Swissair considers banks’ rescue package
UBS and Credit Suisse Group have announced they are prepared to contribute to a rescue package for Switzerland's debt-ridden airline conglomerate. Swissair Group, which has accumulated debts worth SFr17 billion ($10.5 billion), is in urgent need of liquid assets. Swissair plans to make a statement about its future on Monday afternoon.
The banks’ announcement came after the Swiss government had held a four-hour meeting with Swissair Group officials and some bank and industry representatives in Bern.
UBS spokesman, Michael Willi, said Switzerland’s largest bank would provide 51 per cent of the capital needed under the proposed rescue. “We want Switzerland to keep its successful airline,” he added.
Credit Suisse would contribute the remaining 49 per cent, according to its spokesman Andreas Hildenbrand. “The focus is on a solution based on a partnership between UBS and Credit Suisse,” Hildenbrand said.
However, he refused to disclose any details of the proposals as “they were still under consideration.”
Swissair Group was in negotiations with Credit Suisse First Boston, Deutsche Bank and Citibank on Sunday, however, UBS did not take part in the talks as, according to its chairman, Marcel Ospel, the government should not be involved.
“We think that it wouldn’t be right for the government to participate in a solution, and we don’t think that it will be necessary.”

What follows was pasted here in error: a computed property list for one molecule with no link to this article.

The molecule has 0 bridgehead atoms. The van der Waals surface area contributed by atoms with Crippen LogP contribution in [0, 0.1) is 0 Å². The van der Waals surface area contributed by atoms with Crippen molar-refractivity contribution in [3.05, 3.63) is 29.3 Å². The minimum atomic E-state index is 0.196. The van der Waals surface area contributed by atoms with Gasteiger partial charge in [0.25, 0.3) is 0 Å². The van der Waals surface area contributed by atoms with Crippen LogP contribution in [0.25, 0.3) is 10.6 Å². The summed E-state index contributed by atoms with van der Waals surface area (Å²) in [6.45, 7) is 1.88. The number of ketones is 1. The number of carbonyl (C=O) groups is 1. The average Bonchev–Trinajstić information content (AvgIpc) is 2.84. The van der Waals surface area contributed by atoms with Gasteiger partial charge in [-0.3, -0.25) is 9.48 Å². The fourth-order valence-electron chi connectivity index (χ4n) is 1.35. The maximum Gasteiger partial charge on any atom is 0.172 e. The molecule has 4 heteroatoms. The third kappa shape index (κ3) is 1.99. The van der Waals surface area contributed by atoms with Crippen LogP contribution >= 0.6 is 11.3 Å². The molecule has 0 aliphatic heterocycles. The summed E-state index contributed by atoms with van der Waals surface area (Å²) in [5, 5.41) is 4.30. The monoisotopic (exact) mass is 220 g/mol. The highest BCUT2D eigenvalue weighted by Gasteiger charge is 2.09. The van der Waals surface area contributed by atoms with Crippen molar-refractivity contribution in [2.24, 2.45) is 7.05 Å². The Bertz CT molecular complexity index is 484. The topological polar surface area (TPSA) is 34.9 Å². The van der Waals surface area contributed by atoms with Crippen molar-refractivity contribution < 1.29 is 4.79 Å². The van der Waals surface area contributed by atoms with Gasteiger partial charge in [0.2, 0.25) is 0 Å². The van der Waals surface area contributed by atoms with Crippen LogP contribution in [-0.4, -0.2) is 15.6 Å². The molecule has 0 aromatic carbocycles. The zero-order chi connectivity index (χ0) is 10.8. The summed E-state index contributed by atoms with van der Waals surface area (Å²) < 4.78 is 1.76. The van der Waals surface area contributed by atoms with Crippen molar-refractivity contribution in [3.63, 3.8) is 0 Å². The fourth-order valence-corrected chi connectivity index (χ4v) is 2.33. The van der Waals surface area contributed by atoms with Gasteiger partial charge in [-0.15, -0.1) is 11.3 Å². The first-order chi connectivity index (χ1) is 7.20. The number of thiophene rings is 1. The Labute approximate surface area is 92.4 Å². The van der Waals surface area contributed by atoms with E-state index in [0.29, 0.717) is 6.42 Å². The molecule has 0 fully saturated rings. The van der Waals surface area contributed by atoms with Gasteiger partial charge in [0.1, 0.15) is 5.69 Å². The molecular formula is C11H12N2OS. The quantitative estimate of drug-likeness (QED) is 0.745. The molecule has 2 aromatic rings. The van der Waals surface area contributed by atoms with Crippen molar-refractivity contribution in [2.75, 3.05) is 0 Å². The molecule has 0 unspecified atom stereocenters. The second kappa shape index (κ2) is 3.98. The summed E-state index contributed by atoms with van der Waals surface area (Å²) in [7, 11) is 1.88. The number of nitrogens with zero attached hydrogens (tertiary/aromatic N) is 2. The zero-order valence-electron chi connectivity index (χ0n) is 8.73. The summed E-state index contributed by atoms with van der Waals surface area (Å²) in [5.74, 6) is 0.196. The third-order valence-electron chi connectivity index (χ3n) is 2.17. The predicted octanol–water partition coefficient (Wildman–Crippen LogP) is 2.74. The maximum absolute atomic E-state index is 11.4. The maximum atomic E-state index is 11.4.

As Sunday’s emergency meeting did not produce any concrete results, president Moritz Leuenberger announced that the government would decide on Monday how to deal with the crisis facing Swissair.
Swissair Group’s Chief executive, Mario Corti, said after the meeting that “much work remained to be done” and that the supervisory boards of Swissair and Crossair, its regional subsidiary, were to meet separately later on Sunday.
Corti warned that if Swissair had to declare bankruptcy it would do severe damage to the Swiss economy.
The losses since the September 11 terrorist attacks have added to Swissair Group’s already shaky financial situation. Passenger numbers have plummeted by 40 to 60 per cent in the wake of the attacks.
Swissair has also been struggling because of old debts accumulated by former management, during its disastrous expansion policy, when it bought stakes in financially weak foreign airlines in an attempt to build its own international alliance.
Swissair and Sabena
As a result, it now has to grapple with its commitment to the Belgian carrier Sabena, in which it has a 49.5 per cent stake.
On Monday, Swissair is committed to paying Sabena SFr200 million ($124 million). The sum is part of a deal reached between Sabena’s two shareholders in July.
Under the agreement, Swissair and the Belgian government decided a final SFr635million ($393 million) capital injection to keep the troubled airline in business.
On Monday, Sabena pilots staged a walk-out for the fourth consecutive day in protest at management’s restructuring plans.
Swissair released plans for a major restructuring programme last Monday that would cost thousands of jobs. The move came as the government considered a rescue package for the group.
The plan unveiled by Swissair’s management envisaged cuts to the group’s long-haul network, as well as the full integration of the regional airline, Crossair, and a reduction of the group’s board to just six people. The company also announced 3,000 more job losses at its Gate Gourmet subsidiary.
Shares in both Swissair and Crossair have been suspended until Tuesday evening.
swissinfo with agencies
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